Again, we asked what effect the insulator had on this behavior. When we repeated the IL2R expression studies with cell lines carrying the wild-type enhancer flanked by insulator elements, we found stable, high levels of IL2R expression for all lines for the duration of the experiment (Fig. (Fig.2B,2B, right). The insulator therefore protected these wild-type enhancer constructs from variegated silencing. This occurred in every cell line carrying the insulated transgene, suggesting that the insulator protects against position effects in a way that is independent of the site of integration of the reporter. In principle, this might occur if the insulator targeted the construct to integrate within specific active chromatin domains. To test this possibility, we performed experiments with constructs carrying both copies of the double 1.2-kb insulator element on the 5′ side of the IL2R reporter, so that the transgene was now adjacent to the same arrangement of two double 1.2-kb insulators but was completely unprotected on the 3′ side. In this configuration, the IL2R reporter was not protected against transcriptional inactivation (data not shown). This is not consistent with a mechanism in which the insulator elements might be capable of guiding the IL2R gene to an active chromatin domain but, rather, with a model in which inactivation can occur when the insulator is not present on both sides of the reporter gene, wherever it is integrated.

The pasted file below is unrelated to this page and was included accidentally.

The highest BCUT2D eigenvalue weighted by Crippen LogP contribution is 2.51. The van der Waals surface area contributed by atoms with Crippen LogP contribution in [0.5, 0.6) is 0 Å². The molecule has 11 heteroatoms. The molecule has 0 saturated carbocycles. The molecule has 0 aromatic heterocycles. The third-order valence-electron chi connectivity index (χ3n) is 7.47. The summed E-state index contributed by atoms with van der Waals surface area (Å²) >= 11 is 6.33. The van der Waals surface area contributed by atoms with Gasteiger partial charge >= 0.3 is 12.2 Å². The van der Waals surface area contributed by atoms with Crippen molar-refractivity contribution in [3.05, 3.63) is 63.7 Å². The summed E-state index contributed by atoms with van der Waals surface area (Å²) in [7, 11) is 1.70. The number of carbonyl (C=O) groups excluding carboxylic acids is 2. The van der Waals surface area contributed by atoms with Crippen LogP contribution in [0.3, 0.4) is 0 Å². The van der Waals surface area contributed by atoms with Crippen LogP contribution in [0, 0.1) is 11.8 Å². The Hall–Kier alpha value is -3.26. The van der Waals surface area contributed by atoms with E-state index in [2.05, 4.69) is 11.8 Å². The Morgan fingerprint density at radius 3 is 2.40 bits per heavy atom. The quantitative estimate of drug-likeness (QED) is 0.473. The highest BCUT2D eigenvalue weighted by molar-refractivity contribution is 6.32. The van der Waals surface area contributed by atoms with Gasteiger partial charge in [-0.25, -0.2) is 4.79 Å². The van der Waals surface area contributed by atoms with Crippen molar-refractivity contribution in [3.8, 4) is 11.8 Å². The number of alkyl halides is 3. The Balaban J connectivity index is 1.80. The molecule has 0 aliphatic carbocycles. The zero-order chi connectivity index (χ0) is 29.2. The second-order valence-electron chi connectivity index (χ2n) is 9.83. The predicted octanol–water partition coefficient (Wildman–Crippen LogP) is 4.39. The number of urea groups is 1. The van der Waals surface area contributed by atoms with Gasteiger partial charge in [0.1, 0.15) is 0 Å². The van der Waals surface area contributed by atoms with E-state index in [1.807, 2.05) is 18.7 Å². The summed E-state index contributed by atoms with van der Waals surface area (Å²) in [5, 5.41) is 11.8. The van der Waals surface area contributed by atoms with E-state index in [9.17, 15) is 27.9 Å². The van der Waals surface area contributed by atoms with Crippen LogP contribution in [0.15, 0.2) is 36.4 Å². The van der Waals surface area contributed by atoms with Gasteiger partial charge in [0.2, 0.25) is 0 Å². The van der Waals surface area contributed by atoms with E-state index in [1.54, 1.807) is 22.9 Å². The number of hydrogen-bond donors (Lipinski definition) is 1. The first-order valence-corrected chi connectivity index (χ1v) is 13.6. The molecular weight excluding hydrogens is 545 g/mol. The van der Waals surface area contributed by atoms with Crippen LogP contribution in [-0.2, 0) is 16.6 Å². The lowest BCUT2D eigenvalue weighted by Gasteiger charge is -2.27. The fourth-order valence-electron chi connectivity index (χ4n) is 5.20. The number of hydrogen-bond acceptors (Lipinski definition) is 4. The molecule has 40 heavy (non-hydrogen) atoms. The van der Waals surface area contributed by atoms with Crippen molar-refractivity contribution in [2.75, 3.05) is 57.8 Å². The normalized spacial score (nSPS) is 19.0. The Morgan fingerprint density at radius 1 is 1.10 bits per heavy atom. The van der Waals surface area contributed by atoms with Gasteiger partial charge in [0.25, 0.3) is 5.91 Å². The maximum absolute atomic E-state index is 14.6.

Coordinated activity of adjacent genes